senior profile 2020

Graduate believes in the power of reconciliation

By Deserae E. del Campo

Graduate believes in the power of reconciliation

By Deserae E. del Campo

From her study abroad experience in Rome to her time as an Associate Justice for Student Government, Daria Pietropaolo’s academic career at the University of Miami is far from over—and that’s a good thing.

Pietropaolo is part of UM’s 3+3 Duel-Degree Program in Law, which means she’ll begin her first year at the UM School of Law as a senior, and she’s very excited to start this next step in her academic career.

“I’ve had a wonderful opportunity to work with professors in the College of Arts and Sciences and the School of Law to develop research on an independent major in restorative justice,” said Pietropaolo, who is earning a double major in political science with an independent major in restorative justice.

Restorative justice is a theory used in criminal justice systems that works to repair the harm caused by criminal behavior through various community programs meant to heal and transform both victims and perpetrators. Pietropaolo said her interest in this form of criminal justice took shape when she befriended a priest from her local church near Boston who is from Rwanda.

“As a survivor of genocide, he shared his very heart wrenching and beautiful life story with me and it got me interested in the power of reconciliation and how we can reach justice from a human perspective while working together to rebuild a community so that there is a resolution on all sides,” she said.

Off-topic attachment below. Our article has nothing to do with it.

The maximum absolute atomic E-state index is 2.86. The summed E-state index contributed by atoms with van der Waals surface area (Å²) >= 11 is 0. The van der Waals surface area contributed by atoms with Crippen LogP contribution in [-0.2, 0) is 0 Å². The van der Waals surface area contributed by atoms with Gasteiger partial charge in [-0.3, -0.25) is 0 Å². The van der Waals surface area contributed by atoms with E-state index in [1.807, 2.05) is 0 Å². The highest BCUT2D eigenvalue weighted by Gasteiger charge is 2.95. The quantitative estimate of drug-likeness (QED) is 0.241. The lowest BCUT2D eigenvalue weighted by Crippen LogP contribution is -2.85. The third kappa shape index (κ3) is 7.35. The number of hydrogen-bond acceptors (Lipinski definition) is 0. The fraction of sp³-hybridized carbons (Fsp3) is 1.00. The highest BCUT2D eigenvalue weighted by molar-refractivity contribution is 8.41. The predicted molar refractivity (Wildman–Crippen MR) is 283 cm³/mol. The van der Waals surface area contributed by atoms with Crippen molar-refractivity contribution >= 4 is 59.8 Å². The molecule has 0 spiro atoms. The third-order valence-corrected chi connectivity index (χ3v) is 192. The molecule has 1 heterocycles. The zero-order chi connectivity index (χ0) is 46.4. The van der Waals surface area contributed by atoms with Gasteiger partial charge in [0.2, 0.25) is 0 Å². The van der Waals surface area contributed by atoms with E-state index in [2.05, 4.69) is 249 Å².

While taking law, philosophy and political science courses for her independent major, Pietropaolo also competed as a member on the women’s cross country and track team. “Being a student athletic definitely added another rewarding dimension to my undergrad career,” she said.

This summer Pietropaolo will continue her work for the Middlesex Juvenile Court Clinic in Massachusetts for a second year, an opportunity she sees as a complement to her UM undergraduate experience and extension of her time working with the professors and administrators who have been instrumental in helping her develop the academic career of her dreams. 

“I’m grateful for the many opportunities I’ve had as an undergrad student, from conducting research to developing a supportive community of friends and mentors and discovering more about my interests in law in hopes of becoming, in some small way, an effective agent for change in the world,” she said.